As if we needed more proof that it is a mysterious and confusing topic at best...outhouse wrote:Probably just easier to say Galilean then Nazoreans which many will associate with a later cult.
I would have to say John the Baptist movement is the earliest possible movement we can trace anything back with any plausibility. I would lean towards a Aramaic Apocalyptic Zealot movement if I had to use a label.
You're just reading the titles and putting your interpretation on them, generating some kind of introspective commentary. It's not relevant to what is quoted. Paul claimed to be an "apostle" (or, the letters of Paul claimed the implied author, Paul, to be an "apostle"). The title used here equated the so-called "apostolic" movement to whatever Paul was part of (or, whatever the original author of the letters were).I think this is a later Hellenistic invention based on the legends surrounding the "inner circle" oral traditions. Later mythology included 12 and the Apostolic Movement much of which Paul used rhetorically.•2) The Apostolic Movement,
You throw around the word "later," ex cathedra, like you had the authority of God Himself to decide what is and is not "later." And by "later," you apparently mean what most Christians basically mean when they apply the label "later" to the Gnostics, i.e., that they are weird and unorthodox and unworthy of serious study (with serious study going to those "early" New Testament folks).Also a later movement based on the wide diversity in multiple cultures the mythology grew in.3) The Jewish Gnostics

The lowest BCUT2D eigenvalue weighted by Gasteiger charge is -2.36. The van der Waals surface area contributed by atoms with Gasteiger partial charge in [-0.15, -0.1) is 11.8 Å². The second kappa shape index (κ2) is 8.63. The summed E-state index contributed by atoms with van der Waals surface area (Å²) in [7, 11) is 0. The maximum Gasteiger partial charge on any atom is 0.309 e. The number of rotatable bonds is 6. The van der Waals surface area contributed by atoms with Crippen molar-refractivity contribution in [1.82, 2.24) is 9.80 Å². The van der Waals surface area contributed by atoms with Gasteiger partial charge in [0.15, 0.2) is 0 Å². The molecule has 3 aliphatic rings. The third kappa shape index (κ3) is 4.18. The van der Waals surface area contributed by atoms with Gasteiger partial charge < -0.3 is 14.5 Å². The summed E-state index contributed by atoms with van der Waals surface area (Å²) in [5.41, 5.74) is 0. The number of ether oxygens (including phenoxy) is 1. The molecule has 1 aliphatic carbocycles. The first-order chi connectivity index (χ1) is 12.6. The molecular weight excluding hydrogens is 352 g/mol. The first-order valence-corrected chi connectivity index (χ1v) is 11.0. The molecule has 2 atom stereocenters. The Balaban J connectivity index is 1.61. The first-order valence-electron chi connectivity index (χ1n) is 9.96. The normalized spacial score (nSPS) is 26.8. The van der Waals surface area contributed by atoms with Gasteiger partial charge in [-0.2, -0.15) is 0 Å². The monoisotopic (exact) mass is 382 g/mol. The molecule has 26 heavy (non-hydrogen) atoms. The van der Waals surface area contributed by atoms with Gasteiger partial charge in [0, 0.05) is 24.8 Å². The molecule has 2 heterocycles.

In any case, you were replying to a comment about pre-Christian Jewish Gnostics. If they existed, they are "early," even "earlier," just by definition.
And by "much later," you mean earlier than most of our literary evidence and earlier than the catholic church organization (and someone who is one of the earliest recorded sources for some of our earliest sources, i.e., a Gospel and the Paulines), including earlier than Acts, Papias, Polycarp, the Pastoral Epistles, Hegesippus, Justin, Tatian, Athenagoras of Athens, Dionysius of Corinth, Theophilus of Antioch, Polycrates of Ephesus, Irenaeus of Lyons, Clement of Alexandria, Origen, Hippolytus, Tertullian, etc., etc., etc.Much later movementThe Marcionite movement,
At any event, I already put a (non-subjective, non-value-laden, non-relative) timeframe on the origin of the Marcionite movement: somewhere in the period ca. 70-120, between the Jewish wars.